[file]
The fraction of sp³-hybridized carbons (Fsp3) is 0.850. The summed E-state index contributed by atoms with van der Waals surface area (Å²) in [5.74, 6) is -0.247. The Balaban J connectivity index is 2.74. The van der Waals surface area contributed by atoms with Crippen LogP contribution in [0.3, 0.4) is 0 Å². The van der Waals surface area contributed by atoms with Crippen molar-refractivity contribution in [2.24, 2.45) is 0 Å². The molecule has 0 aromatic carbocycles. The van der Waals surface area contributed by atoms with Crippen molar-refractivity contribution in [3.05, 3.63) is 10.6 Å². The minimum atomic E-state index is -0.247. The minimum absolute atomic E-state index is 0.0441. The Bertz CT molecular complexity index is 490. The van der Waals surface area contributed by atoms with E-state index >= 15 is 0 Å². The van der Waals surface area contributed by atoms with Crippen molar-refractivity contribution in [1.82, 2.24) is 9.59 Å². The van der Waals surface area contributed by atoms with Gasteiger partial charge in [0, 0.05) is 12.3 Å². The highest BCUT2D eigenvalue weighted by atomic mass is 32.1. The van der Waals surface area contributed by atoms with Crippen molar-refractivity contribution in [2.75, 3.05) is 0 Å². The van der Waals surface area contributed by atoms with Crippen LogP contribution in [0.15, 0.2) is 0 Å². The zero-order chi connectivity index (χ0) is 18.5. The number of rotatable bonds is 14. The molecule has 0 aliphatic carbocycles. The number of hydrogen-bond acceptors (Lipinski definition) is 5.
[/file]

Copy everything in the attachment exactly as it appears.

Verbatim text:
The fraction of sp³-hybridized carbons (Fsp3) is 0.850. The summed E-state index contributed by atoms with van der Waals surface area (Å²) in [5.74, 6) is -0.247. The Balaban J connectivity index is 2.74. The van der Waals surface area contributed by atoms with Crippen LogP contribution in [0.3, 0.4) is 0 Å². The van der Waals surface area contributed by atoms with Crippen molar-refractivity contribution in [2.24, 2.45) is 0 Å². The molecule has 0 aromatic carbocycles. The van der Waals surface area contributed by atoms with Crippen molar-refractivity contribution in [3.05, 3.63) is 10.6 Å². The minimum atomic E-state index is -0.247. The minimum absolute atomic E-state index is 0.0441. The Bertz CT molecular complexity index is 490. The van der Waals surface area contributed by atoms with E-state index >= 15 is 0 Å². The van der Waals surface area contributed by atoms with Crippen molar-refractivity contribution in [1.82, 2.24) is 9.59 Å². The van der Waals surface area contributed by atoms with Gasteiger partial charge in [0, 0.05) is 12.3 Å². The highest BCUT2D eigenvalue weighted by atomic mass is 32.1. The van der Waals surface area contributed by atoms with Crippen molar-refractivity contribution in [2.75, 3.05) is 0 Å². The van der Waals surface area contributed by atoms with Crippen LogP contribution in [0.15, 0.2) is 0 Å². The zero-order chi connectivity index (χ0) is 18.5. The number of rotatable bonds is 14. The molecule has 0 aliphatic carbocycles. The number of hydrogen-bond acceptors (Lipinski definition) is 5.